In the northwesternmost reaches of the Fijian archipelago, the remote Yasawa Islands exemplify the effortless magnificence of the South Pacific, bejeweled by Mother Nature. None more so than Nanuya Levu, better known as Turtle Island—a 500-acre landmass, candy-coated with palm trees and turquoise inlets, immortalized in the 1980 film The Blue Lagoon.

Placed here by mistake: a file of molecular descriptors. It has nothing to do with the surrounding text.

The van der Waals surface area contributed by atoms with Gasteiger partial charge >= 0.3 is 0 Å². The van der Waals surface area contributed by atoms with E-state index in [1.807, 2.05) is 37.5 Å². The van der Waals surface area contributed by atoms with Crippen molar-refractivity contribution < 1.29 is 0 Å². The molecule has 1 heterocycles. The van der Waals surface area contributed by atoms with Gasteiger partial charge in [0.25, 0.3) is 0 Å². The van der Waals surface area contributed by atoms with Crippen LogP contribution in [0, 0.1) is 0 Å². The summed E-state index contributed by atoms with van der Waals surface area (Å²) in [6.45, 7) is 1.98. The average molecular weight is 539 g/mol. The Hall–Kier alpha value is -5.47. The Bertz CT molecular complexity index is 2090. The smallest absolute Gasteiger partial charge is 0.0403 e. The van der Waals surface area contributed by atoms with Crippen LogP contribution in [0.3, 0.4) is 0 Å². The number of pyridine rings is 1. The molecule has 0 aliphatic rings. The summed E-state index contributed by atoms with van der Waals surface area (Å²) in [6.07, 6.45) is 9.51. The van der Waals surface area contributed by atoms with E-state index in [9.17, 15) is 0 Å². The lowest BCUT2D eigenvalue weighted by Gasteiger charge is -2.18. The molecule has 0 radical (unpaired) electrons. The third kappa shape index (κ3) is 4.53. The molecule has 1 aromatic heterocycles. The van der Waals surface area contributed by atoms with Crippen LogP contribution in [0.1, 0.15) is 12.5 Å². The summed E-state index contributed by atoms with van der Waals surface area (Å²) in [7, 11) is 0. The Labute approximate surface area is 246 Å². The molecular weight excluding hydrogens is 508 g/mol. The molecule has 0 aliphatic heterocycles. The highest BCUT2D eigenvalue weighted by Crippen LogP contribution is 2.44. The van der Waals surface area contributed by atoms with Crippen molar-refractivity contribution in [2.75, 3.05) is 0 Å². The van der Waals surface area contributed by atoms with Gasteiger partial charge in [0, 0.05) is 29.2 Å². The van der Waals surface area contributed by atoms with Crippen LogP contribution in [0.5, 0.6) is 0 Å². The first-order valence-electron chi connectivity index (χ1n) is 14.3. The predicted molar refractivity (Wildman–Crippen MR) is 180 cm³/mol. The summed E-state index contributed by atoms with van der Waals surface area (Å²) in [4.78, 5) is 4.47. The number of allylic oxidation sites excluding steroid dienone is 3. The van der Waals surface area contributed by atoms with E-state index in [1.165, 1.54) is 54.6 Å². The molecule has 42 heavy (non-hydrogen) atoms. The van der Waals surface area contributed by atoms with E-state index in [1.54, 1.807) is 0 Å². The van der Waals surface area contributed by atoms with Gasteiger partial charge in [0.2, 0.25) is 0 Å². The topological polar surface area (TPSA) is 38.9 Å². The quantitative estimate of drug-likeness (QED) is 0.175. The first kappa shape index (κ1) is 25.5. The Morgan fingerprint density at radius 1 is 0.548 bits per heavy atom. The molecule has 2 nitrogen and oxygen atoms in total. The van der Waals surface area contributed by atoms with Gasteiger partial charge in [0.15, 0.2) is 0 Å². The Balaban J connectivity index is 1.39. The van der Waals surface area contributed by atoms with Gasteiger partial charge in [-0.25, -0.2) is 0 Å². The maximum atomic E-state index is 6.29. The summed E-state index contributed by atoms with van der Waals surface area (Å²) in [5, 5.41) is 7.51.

Though Hollywood hoopla catalyzed a mass exodus to the South Pacific in search of the movie’s captivating milieu, Turtle Island itself remained a selective retreat, exclusive to the few couples patronizing the “bures” (cottages) on this island oasis. Staying true to sustainability commitments and judicious romanticism, Turtle Island never became a commercialized enterprise. In fact, to this day, a maximum of 14 couples may roam the island at any given time. This translates to long hours exploring the island’s perimeter and interiors in romantic solitude by foot, on horseback or by bike; or basking in the tranquility of the ultramarine waters by kayak or sailboat, creating the private moments you will mentally reference throughout your lifetime.